Back out in the wild

I headed back over to the Manatee Viewing Center at the electric plant when my sister was visiting in February. We got there right when it opened on a weekday and it was already crowded. Everyone¬†was here to see the hundreds of manatees floating near the dock. I first noticed a girl out there floating with them. She worked with an enviremental agency and was counting the manatees and making notes of each one’s distinct markings. There was also one on the dock counting. Can you imagine floating around with all of those manatees? It seems like a dream job.

Standing on the dock looking down, you could see lots of them floating close together. I took this one with my phone.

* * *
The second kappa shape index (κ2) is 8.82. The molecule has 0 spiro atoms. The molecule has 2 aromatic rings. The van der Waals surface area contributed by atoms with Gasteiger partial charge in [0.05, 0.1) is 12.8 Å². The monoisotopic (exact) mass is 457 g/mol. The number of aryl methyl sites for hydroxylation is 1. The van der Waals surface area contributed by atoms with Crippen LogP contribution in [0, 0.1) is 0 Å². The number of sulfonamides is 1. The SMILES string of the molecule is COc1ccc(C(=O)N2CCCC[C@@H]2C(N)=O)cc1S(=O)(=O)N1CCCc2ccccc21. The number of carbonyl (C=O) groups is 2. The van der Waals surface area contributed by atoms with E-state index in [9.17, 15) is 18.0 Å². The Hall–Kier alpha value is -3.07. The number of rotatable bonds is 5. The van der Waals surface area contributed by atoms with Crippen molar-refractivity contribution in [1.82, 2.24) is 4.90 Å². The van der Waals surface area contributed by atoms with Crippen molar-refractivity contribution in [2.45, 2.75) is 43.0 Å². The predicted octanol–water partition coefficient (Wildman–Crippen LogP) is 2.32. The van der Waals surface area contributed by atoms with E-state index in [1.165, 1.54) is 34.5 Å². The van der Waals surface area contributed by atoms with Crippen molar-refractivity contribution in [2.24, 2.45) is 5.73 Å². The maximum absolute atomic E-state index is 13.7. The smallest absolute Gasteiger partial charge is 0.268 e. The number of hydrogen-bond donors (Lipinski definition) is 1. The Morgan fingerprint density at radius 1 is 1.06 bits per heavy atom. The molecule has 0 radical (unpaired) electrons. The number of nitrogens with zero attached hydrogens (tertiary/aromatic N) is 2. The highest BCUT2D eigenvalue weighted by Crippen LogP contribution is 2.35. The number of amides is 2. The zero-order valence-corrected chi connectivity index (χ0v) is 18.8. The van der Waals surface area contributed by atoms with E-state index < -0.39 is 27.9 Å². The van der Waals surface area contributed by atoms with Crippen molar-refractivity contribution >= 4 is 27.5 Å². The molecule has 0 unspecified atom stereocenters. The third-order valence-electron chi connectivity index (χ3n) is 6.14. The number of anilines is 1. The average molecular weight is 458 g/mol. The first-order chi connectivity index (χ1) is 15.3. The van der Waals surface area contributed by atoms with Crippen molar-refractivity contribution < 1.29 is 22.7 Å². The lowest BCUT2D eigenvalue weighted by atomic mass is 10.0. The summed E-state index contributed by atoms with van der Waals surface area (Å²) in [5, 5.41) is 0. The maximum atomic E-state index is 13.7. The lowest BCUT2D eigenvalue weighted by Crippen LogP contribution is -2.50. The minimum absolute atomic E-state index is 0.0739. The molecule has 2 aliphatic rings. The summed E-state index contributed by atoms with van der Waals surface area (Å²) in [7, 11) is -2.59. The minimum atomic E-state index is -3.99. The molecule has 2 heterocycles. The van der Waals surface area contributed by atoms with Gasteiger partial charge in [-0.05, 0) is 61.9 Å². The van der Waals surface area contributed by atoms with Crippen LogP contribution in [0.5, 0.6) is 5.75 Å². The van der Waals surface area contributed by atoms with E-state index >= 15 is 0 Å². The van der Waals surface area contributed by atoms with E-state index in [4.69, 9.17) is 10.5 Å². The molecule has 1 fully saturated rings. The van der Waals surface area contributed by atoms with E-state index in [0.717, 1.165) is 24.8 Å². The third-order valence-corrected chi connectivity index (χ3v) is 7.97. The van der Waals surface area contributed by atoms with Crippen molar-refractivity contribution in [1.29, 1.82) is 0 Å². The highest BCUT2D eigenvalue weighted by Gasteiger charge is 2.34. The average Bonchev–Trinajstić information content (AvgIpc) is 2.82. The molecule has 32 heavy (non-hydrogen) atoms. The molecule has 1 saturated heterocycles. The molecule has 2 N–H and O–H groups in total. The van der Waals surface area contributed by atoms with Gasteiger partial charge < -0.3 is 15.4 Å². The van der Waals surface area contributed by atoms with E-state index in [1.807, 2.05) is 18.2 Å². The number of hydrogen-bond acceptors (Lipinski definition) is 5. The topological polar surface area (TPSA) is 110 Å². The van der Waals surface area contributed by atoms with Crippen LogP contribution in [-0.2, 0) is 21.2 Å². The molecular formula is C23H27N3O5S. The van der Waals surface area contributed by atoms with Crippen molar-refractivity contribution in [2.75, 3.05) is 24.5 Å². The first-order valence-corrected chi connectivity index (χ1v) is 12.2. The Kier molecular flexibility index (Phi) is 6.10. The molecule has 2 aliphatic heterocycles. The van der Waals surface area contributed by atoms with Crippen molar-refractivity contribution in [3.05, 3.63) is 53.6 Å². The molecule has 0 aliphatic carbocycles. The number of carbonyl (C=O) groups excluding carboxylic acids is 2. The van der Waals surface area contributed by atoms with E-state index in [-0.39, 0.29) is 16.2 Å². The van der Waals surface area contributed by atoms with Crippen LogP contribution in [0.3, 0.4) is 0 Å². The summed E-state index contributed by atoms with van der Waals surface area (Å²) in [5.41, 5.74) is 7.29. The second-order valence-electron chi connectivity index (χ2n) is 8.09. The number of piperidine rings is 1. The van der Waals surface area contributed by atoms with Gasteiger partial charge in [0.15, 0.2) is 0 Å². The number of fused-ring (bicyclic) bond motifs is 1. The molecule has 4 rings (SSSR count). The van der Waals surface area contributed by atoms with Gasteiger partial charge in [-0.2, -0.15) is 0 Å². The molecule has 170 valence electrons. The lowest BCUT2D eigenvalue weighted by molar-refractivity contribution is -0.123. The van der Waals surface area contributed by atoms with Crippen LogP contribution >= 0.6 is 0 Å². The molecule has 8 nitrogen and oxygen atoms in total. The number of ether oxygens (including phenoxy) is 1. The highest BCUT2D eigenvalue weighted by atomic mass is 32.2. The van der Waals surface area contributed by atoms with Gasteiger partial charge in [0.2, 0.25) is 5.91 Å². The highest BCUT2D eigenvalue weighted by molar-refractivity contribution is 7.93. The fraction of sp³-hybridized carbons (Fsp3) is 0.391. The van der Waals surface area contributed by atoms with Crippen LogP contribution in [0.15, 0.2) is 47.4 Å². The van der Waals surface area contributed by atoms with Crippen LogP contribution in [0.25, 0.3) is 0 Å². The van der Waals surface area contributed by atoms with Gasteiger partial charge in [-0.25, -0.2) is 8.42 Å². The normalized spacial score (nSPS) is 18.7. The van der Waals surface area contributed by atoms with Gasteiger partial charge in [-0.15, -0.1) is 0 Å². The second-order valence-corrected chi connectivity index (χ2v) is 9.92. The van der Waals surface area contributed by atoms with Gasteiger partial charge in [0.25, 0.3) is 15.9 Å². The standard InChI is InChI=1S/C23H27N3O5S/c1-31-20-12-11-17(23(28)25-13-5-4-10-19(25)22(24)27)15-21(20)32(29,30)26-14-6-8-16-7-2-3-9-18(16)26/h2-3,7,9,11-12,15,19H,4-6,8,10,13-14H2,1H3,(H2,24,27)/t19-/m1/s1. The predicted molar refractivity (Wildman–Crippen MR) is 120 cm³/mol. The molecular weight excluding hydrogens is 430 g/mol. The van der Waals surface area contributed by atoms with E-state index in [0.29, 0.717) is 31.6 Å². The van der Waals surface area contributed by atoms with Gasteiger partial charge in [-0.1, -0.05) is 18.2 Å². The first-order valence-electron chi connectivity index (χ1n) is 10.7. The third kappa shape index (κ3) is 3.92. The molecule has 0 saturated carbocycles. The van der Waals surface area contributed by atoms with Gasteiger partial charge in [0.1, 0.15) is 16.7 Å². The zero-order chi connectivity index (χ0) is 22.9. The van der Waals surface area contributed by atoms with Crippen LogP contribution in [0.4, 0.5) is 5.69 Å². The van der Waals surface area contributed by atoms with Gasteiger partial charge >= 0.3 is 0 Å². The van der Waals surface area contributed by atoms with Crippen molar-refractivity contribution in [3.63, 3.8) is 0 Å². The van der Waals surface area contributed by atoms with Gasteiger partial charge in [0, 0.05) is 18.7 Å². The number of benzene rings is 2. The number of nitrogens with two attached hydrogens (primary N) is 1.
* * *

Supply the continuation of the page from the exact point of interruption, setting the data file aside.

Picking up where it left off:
It was hard to single them out and get close up shots.

When we first got there we had heard there was going to be a manatee released back into the wild. We got a good spot on the dock railing and I was able to get pictures of them bringing it down to the water.

They carried that heavy manatee down to the water and carefully placed the tarp in the water and the manatee swam away. Everyone cheered as he swam out of the blue tarp. The thing I find interesting is that it was all women who carried that manatee that could have weighed from 1500 to 3000 lbs. Many of them were volunteers.

The manatee had been rehabilitated at Zoo Tampa, probably stranded from cold stun or starving (which many of them have been lately due to changes in grass beds).The zoo has a manatee hospital on site and you can see some of the resident ones there.

A few of the birds cruising by as we were waiting for the manatee release. A bald eagle was flying over by the electric plant and a tricolored heron flew right by the dock.

One of the cute statues at the viewing center.

My Corner of the World